If you can get to a gym you can keep your cardiovascular fitness topped up by cycling and rowing. Also core fitness exercises. All this will help keep you focused on your target and keep your body strong and accustomed to tiring exercise. Not as much fun as running for many people but when you do get on the road again you will not be starting from scratch.
By the way your body starts to repair itself immediately when injured. You injury may not be as severe as some or may respond well to treatment. Arguably a 10/11 minute miler should do less damage than a 7 minute miler. Are your training shoes O.K. not rubbing your achilles? Be positive all runners' get injuries.
Rather than take anti-inflammatory tablets I would suggest using a gel (before icing for 10 minutes) directly on the injury but only so long as you have any pain or swelling.
Re above exercises, normal walking in proper shoes will give your injury natural exercise and physiotherapy at the outset. Some may suggest that wearing a higher heel shoe will ease any pain and it will because your achilles will not be stretched but the downside is that it may heal shortened and risk another injury.
You know you must rest for a few weeks. Very frustrating but if you don't it will become a walking problem not just running. Achilles is potentially a longer term injury more so if not treated correctly.
You need R.I.C.E. Rest, Ice, Compression and Elevation. I would exclude the "C" as it is a difficult area though any swelling should reduce with R / I /E. Do this often each day but ice should not go directly on skin (wrap in towel or go to Boots for icepack) Don't wear anything that could be described as 'high heels' sensible shoes with a big flat heel are ideal. Definitely not flatties or pumps! If you have a nurse at work have a word.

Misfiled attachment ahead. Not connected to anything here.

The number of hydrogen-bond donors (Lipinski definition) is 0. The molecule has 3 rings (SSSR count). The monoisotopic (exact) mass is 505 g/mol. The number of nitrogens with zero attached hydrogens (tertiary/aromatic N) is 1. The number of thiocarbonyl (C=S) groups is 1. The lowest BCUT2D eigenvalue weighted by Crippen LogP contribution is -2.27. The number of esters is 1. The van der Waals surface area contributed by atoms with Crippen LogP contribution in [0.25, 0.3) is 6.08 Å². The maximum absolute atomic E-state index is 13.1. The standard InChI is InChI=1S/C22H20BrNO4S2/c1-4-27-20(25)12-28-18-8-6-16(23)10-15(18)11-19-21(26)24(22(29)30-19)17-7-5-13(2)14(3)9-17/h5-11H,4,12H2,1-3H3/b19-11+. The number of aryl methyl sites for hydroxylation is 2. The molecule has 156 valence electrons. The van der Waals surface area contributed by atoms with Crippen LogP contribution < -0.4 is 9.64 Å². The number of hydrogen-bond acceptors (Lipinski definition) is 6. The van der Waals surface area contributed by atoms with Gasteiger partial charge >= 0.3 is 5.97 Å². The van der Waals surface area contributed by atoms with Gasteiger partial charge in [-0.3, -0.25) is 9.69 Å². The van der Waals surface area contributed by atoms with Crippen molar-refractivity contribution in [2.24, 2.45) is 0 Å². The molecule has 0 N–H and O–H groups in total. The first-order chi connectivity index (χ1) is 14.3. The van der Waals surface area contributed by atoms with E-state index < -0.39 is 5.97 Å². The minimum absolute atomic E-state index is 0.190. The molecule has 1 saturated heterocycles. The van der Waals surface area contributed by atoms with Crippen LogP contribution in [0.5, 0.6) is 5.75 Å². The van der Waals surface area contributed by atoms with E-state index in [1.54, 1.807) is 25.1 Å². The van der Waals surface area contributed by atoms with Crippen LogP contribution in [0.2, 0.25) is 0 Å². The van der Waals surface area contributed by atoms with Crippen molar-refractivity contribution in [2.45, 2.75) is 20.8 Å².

Finally if you have a good, sympathetic G.P. make an appointment. Otherwise see a local physio. If you need a recommendation ask a local sports club who they use. You will be lucky to get seen for less than £30. Your first visit should be about an hour because there will be a chat to find out about your general health, running and any medicines before treatment. Subsequent visits will probably be half an hour.
The physio, in addition to treatment should advise you about exercises and possibly tell you how the injury came about i.e. sudden increase in mileage / you may have ignored a niggling ache until it was too late.
A couple of girlfriends (sisters) were out having a meal and the restaurant was not very busy. In came Billy Connolly who sat down and ordered. They could not help furtively glancing at Billy from under their long hair and Billy was aware enough of them to furtively glance back at them from under his long hair so much so that they all started laughing. He came over and joined them they had a great time. He paid their bill before leaving.